We’re exposed to natural radiation all the time – but usually at very low levels.
The most familiar source of natural radiation is the sun. It produces:
- infrared radiation, which we feel as warmth
- visible light
- ultraviolet light.
Only ultraviolet light is dangerous to us. It causes sunburn, which can lead to skin cancer, and prematurely ages the skin, turning it hard and leathery.
It’s easy to get sunburnt if we don’t cover up when we’re outside. Visit the SunSmart website to learn how to stay safe.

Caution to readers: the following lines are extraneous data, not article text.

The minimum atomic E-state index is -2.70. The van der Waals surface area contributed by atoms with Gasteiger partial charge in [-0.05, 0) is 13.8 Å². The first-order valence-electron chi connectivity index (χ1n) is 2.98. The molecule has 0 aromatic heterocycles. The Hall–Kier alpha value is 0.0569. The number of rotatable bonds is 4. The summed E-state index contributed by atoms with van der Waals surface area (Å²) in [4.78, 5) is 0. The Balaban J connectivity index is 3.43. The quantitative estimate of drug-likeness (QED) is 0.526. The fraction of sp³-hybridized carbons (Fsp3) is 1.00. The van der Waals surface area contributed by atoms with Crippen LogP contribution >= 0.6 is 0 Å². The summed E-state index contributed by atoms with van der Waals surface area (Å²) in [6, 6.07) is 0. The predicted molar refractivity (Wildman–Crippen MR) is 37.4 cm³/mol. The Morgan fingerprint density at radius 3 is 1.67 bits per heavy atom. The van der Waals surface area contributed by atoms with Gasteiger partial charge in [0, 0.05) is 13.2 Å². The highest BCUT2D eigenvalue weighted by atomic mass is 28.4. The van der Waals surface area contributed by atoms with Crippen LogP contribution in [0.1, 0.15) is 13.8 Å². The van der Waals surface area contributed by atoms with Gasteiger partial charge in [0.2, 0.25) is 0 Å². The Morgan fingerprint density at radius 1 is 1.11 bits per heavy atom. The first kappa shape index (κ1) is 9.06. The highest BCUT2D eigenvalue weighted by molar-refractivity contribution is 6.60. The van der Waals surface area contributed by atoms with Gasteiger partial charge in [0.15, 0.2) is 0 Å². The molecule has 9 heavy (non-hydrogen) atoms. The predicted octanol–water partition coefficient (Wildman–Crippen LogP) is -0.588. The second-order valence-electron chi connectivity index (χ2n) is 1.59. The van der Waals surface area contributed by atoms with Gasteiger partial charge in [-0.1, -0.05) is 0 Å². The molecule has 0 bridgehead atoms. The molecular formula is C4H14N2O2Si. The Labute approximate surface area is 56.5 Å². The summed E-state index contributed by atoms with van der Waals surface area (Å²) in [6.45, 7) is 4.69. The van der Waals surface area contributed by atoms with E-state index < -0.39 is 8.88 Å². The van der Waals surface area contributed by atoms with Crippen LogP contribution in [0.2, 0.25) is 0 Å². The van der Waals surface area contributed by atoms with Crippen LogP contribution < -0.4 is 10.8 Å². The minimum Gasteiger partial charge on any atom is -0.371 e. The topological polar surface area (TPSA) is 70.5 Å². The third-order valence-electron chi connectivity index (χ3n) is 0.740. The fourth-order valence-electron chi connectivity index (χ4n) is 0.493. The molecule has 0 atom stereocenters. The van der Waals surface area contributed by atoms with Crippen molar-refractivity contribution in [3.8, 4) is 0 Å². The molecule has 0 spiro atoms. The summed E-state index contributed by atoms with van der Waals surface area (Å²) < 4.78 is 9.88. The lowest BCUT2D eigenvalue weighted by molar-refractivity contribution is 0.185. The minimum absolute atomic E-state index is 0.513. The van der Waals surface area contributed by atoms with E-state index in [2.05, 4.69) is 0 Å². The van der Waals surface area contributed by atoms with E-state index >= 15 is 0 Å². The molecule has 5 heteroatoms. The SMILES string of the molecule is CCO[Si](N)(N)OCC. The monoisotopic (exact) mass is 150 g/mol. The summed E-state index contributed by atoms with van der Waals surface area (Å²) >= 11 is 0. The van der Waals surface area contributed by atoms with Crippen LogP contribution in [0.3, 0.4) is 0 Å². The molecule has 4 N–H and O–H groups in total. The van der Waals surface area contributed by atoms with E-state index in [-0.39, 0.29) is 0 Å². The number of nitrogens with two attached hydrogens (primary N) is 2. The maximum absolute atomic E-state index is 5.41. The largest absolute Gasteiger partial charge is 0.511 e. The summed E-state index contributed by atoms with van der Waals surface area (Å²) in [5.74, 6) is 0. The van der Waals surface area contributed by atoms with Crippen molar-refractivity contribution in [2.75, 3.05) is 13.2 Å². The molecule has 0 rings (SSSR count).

Other sources of radiation
The other sources are:
- high energy particles and rays from outer space (cosmic radiation)
- radioactive elements in the earth’s crust (terrestrial radiation)
- the radioactivity naturally present in our own bodies (internal radiation).
These aren’t normally dangerous to us, because they occur in such low levels naturally.
You are more exposed to cosmic radiation the higher up you get. People such as aircrew repeatedly flying on long-distance flights may be more at risk. Airlines take precautions to protect aircrew from this risk.
Soils contain traces of radioactive elements, such as uranium and radium. The levels of these elements vary widely. While some areas have higher radiation levels, there is no clear evidence that more people get cancer in those areas.
New Zealand has a relatively low level of terrestrial radiation.